Oh, The Coveted Zone.
It’s that mental space between awake and asleep
where the story takes place in your mind and heart.
(When people ask, how did you come up with that story?
It came from The Zone.)
That place where nothing else exists
but you, inside the story.
Walking through the story (in your brain) as the story emerges.
That nothing-wasted writing time
where everything flows
because you’re simply following your characters around
and writing down what you see, feel, hear, smell, and experience.
(You writers know what I’m talking about.)
Years ago, at the last Book Expo America (BEA) that was held in Chicago,
I heard a prolific author speak.
(I wish I could remember his name, but can’t. Phooey. Anyway…)
He was an older man with a white beard
with words that came out measured
(not because he was old but because he was wise).
He gave me some of the most powerful writing advice
that I’ve clung to since.
It was about
“Get yourself in a mental place where you
step through the screen and live the story,
as you write.”
Frankly, I was confused.
Mentally meandering into this other-worldly woo-woo place
sounded like crazy talk by a bunch of crazy people.
(Okay. We writers are a bit wacked sometimes. But…)
I didn’t know The Zone.
(I felt like an outsider.)
So after the conference,
I took this man’s words to heart
and went on a quest to find The Zone.
It was all about letting the brain go to a new brain-wave place.
(The place of imagination and dreams.)
Okay, I realize I’m repeating myself here in circular defense mode,
because this could sound weird…but trust me, it’s not.
The Zone exists.
Slowly, like a door opening, I understood how to access The Zone.
It was a bit like the scene in The Wizard of Oz
where Dorothy opens the door to Technicolor.
Peeking in, I started to walk through.
And pretty soon, I was able to open the door regularly.
Now, before you think I’ve really lost it,
think about the place between awake and asleep.
(You know how it feels, right?)
Remember how it feels when you’re waking up,
but you don’t really want to,
and the brain is still in the dream
but you’re aware of everything else around you, too
(fuzzy, but aware).
That’s The Zone.
Writers access it.
All the time.
I’d love to see a study with EEGs or MRIs (or any other medical letters)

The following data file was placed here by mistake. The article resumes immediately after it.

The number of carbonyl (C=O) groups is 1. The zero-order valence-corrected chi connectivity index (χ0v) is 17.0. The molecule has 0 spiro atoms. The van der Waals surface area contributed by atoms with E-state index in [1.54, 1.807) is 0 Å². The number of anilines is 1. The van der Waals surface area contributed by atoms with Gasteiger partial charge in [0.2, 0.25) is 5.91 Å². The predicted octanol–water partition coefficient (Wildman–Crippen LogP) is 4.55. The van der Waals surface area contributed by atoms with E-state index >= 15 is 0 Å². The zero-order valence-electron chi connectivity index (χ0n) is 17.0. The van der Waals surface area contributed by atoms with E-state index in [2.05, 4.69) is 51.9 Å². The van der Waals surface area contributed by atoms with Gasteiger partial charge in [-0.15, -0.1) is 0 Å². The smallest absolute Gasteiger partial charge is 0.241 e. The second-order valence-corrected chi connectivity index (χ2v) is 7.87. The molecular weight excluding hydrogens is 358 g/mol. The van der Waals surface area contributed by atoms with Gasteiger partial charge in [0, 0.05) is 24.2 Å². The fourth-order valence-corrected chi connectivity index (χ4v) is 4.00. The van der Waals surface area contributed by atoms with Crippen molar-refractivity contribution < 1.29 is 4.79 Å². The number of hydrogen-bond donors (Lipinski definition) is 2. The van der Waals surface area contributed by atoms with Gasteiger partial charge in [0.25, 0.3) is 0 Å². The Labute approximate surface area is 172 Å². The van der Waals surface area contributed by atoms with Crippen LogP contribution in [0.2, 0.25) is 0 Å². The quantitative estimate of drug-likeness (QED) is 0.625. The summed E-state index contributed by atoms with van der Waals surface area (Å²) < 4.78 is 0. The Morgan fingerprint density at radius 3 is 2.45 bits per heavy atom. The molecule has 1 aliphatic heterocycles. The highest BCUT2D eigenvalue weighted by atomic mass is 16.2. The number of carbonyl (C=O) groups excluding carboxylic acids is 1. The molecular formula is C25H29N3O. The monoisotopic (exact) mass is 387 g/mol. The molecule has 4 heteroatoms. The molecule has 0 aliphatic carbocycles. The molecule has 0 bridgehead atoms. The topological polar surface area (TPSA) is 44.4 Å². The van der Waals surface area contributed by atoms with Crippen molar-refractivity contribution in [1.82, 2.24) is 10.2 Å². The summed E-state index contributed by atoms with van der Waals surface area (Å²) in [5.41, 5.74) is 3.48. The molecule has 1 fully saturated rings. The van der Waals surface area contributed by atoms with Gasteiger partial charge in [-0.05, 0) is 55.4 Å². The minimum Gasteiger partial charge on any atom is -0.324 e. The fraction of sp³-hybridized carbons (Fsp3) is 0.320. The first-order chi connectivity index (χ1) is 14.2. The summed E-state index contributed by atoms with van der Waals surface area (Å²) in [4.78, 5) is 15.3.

hooked up to a writer’s brain when they’re writing story.
(I bet it would show the same waves as the asleep and awake place.)
My kids know when I’m in The Zone.
They’ve commented (with grins) about the look on my face.
(“Your eyes don’t blink and your mouth is slightly open.”)
They also know
that they can ask me anything when I’m in the zone and I’ll say yes.
(Which has gotten me in trouble more than a few times.
“I really said you can do that? Huh. And Oops.”)
At the coffee shop, my friends know when I’m in The Zone.
Last week, a friend I haven’t seen for years came in.
She came up to me and touched my shoulder to get my attention
(which took me out of The Zone in a whoosh).
“You looked so intense, so into whatever you’re doing,
I almost didn’t interrupt, to say hi.”
(If you see me, please say hi.)
So. How to get to The Zone.
Certain things take you into The Zone faster.
(For me, it’s coffee in hand, music, and claiming a small table in a coffee shop.)
Certain things keep you in The Zone.
(For me, it’s listening to what I call driving music… mostly soundtracks.)
Whatever takes you there and keeps you there, do it.
Now, if anyone had told me about The Zone 20 years ago,
I wouldn’t have believed them.
I would have nodded and politely slipped away
(making a mental note to avoid that person because they were simply w.e.i.r.d.)
But The Zone is there.
If this is the first time you’ve heard of The Zone,
I ask you to think about it.
(It might be what you’re looking for,
to access your story-writing place.)
And if you know The Zone,
I encourage you to find out what inspires getting there
and to practice it, to get there faster.
(Because, hey, productivity counts.)